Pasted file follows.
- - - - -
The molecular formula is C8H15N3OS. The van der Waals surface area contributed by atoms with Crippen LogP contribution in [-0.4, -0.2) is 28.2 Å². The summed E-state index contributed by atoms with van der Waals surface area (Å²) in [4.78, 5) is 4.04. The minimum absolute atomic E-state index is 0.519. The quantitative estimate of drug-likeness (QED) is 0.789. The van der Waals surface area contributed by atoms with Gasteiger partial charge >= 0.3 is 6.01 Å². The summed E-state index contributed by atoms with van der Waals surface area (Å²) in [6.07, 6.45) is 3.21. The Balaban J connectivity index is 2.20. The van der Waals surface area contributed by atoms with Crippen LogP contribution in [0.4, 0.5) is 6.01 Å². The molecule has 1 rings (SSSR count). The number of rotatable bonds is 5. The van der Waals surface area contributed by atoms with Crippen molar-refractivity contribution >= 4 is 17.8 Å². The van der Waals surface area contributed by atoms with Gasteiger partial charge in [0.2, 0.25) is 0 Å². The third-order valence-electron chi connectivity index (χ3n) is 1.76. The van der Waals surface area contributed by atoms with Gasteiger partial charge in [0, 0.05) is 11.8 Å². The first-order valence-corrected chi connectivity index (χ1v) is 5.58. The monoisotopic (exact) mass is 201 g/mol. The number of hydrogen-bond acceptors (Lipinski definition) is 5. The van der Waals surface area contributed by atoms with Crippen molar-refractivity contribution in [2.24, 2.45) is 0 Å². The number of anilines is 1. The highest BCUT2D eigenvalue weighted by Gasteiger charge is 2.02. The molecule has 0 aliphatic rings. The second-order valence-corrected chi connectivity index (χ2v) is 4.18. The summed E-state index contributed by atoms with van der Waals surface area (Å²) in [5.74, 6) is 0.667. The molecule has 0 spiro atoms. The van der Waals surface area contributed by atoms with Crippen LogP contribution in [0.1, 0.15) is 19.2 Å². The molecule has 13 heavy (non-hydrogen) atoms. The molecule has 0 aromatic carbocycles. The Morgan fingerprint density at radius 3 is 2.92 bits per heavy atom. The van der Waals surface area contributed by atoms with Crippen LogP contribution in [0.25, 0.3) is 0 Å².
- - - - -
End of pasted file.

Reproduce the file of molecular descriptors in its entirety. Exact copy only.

The molecular formula is C8H15N3OS. The van der Waals surface area contributed by atoms with Crippen LogP contribution in [-0.4, -0.2) is 28.2 Å². The summed E-state index contributed by atoms with van der Waals surface area (Å²) in [4.78, 5) is 4.04. The minimum absolute atomic E-state index is 0.519. The quantitative estimate of drug-likeness (QED) is 0.789. The van der Waals surface area contributed by atoms with Gasteiger partial charge >= 0.3 is 6.01 Å². The summed E-state index contributed by atoms with van der Waals surface area (Å²) in [6.07, 6.45) is 3.21. The Balaban J connectivity index is 2.20. The van der Waals surface area contributed by atoms with Crippen LogP contribution in [0.4, 0.5) is 6.01 Å². The molecule has 1 rings (SSSR count). The number of rotatable bonds is 5. The van der Waals surface area contributed by atoms with Crippen molar-refractivity contribution >= 4 is 17.8 Å². The van der Waals surface area contributed by atoms with Gasteiger partial charge in [0.2, 0.25) is 0 Å². The third-order valence-electron chi connectivity index (χ3n) is 1.76. The van der Waals surface area contributed by atoms with Gasteiger partial charge in [0, 0.05) is 11.8 Å². The first-order valence-corrected chi connectivity index (χ1v) is 5.58. The monoisotopic (exact) mass is 201 g/mol. The number of hydrogen-bond acceptors (Lipinski definition) is 5. The van der Waals surface area contributed by atoms with Crippen molar-refractivity contribution in [2.24, 2.45) is 0 Å². The number of anilines is 1. The highest BCUT2D eigenvalue weighted by Gasteiger charge is 2.02. The molecule has 0 aliphatic rings. The second-order valence-corrected chi connectivity index (χ2v) is 4.18. The summed E-state index contributed by atoms with van der Waals surface area (Å²) in [5.74, 6) is 0.667. The molecule has 0 spiro atoms. The van der Waals surface area contributed by atoms with Crippen LogP contribution in [0.1, 0.15) is 19.2 Å². The molecule has 13 heavy (non-hydrogen) atoms. The molecule has 0 aromatic carbocycles. The Morgan fingerprint density at radius 3 is 2.92 bits per heavy atom. The van der Waals surface area contributed by atoms with Crippen LogP contribution in [0.25, 0.3) is 0 Å².